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Note: A reader brought this article to my attention, and although ” the oldest wine” belongs to my previous post this is an incredible find. 

I just discovered I posted an article about this discovery last October, but this gives more detail.

JLP

 

A view of Monte Kronio today. Gianni Polizzi, 2018, CC BY-ND

 

the conversation.com

By Davide Tanasi

Monte Kronio rises 1,300 feet above the geothermally active landscape of southwestern Sicily. Hidden in its bowels is a labyrinthine system of caves, filled with hot sulfuric vapors. At lower levels, these caves average 99 degrees Fahrenheit and 100 percent humidity. Human sweat cannot evaporate and heat stroke can result in less than 20 minutes of exposure to these underground conditions.
Nonetheless, people have been visiting the caves of Monte Kronio since as far back as 8,000 years ago. They’ve left behind vessels from the Copper Age (early sixth to early third millennium B.C.) as well as various sizes of ceramic storage jars, jugs and basins. In the deepest cavities of the mountain these artifacts sometimes lie with human skeletons.

Archaeologists debate what unknown religious practices these artifacts might be evidence of. Did worshipers sacrifice their lives bringing offerings to placate a mysterious deity who puffed gasses inside Monte Kronio? Or did these people bury high-ranking individuals in that special place, close to what was probably considered a source of magical power?
One of the most puzzling of questions around this prehistoric site has been what those vessels contained. What substance was so precious it might mollify a deity or properly accompany dead chiefs and warriors on their trip to the underworld?
Using tiny samples, scraped from these ancient artifacts, my recent analysis came up with a surprising answer: wine. And that discovery has big implications for the story archaeologists tell about the people who lived in this time and place.

Analyzing scraping samples:

In November 2012, a team of expert geographers and speleologists ventured once again into the dangerous underground complex of Monte Kronio. They escorted archaeologists from the Superintendence of Agrigento down more than 300 feet to document artifacts and to take samples. The scientists scraped the inner walls of five ceramic vessels, removing about 100 mg (0.0035 ounces) of powder from each.
I led an international team of scholars, which hoped analyzing this dark brown residue could shed some light on what these Copper Age containers from Monte Kronio originally carried. Our plan was to use cutting-edge chemical techniques to characterize the organic residue.
We decided to use three different approaches. Nuclear magnetic resonance spectroscopy (NMR) would be able to tell us the physical and chemical properties of the atoms and molecules present. We turned to scanning electron microscopy with energy dispersive X-ray spectroscopy (SEM/EDX) and the attenuated total reflectance Fourier transform infrared spectroscopy (ATR FT-IR) for the elemental analysis – the chemical characterization of the samples.

These analysis methods are destructive: The sample gets used up when we run the tests. Since we had just that precious 100 mg of powder from each vessel, we needed to be extremely careful as we prepared the samples. If we messed up the analysis, we couldn’t just run it all over again.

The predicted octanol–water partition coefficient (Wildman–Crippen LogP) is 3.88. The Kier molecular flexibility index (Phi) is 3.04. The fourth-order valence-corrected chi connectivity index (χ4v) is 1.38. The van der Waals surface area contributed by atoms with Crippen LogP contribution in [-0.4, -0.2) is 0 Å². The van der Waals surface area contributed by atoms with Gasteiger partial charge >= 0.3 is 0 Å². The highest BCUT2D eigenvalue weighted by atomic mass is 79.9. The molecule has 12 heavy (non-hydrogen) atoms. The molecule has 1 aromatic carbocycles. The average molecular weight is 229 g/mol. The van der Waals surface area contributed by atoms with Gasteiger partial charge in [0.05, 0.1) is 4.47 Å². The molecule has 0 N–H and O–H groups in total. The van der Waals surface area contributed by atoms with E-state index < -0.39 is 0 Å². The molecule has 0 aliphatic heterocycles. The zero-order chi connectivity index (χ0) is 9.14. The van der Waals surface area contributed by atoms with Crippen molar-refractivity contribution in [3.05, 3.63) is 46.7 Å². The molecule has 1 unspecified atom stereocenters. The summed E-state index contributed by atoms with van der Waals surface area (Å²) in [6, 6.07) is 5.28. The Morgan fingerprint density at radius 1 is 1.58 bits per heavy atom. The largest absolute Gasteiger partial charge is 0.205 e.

We found that four of the five Copper Age large storage jars contained an organic residue. Two contained animal fats and another held plant residues, thanks to what we inferred was a semi-liquid kind of stew partially absorbed by the walls of the jars. But the fourth jar held the greatest surprise: pure grape wine from 5,000 years ago.
Presence of wine implies much more
Initially I did not fully grasp the import of such a discovery. It was only when I vetted the scientific literature on alcoholic beverages in prehistory that I realized the Monte Kronio samples represented the oldest wine known so far for Europe and the Mediterranean region. An incredible surprise, considering that the Southern Anatolia and Transcaucasian region were traditionally believed to be the cradle of grape domestication and early viticulture. At the end of 2017, research similar to ours using Neolithic ceramic samples from Georgia pushed back the discovery of trace of pure grape wine even further, to 6,000-5,800 B.C.
This idea of the “oldest wine” conveyed in news headlines captured the public’s attention when we first published our results.
But what the media failed to convey are the tremendous historical implications that such a discovery has for how archaeologists understand Copper Age Sicilian cultures.

From an economic standpoint, the evidence of wine implies that people at this time and place were cultivating grapevines. Viticulture requires specific terrains, climates and irrigation systems. Archaeologists hadn’t, up to this point, included all these agricultural strategies in their theories about settlement patterns in these Copper Age Sicilian communities. It looks like researchers need to more deeply consider ways these people might have transformed the landscapes where they lived.
The discovery of wine from this time period has an even bigger impact on what archaeologists thought we knew about commerce and the trade of goods across the whole Mediterranean at this time. For instance, Sicily completely lacks metal ores. But the discovery of little copper artifacts – things like daggers, chisels and pins had been found at several sites – shows that Sicilians somehow developed metallurgy by the Copper Age.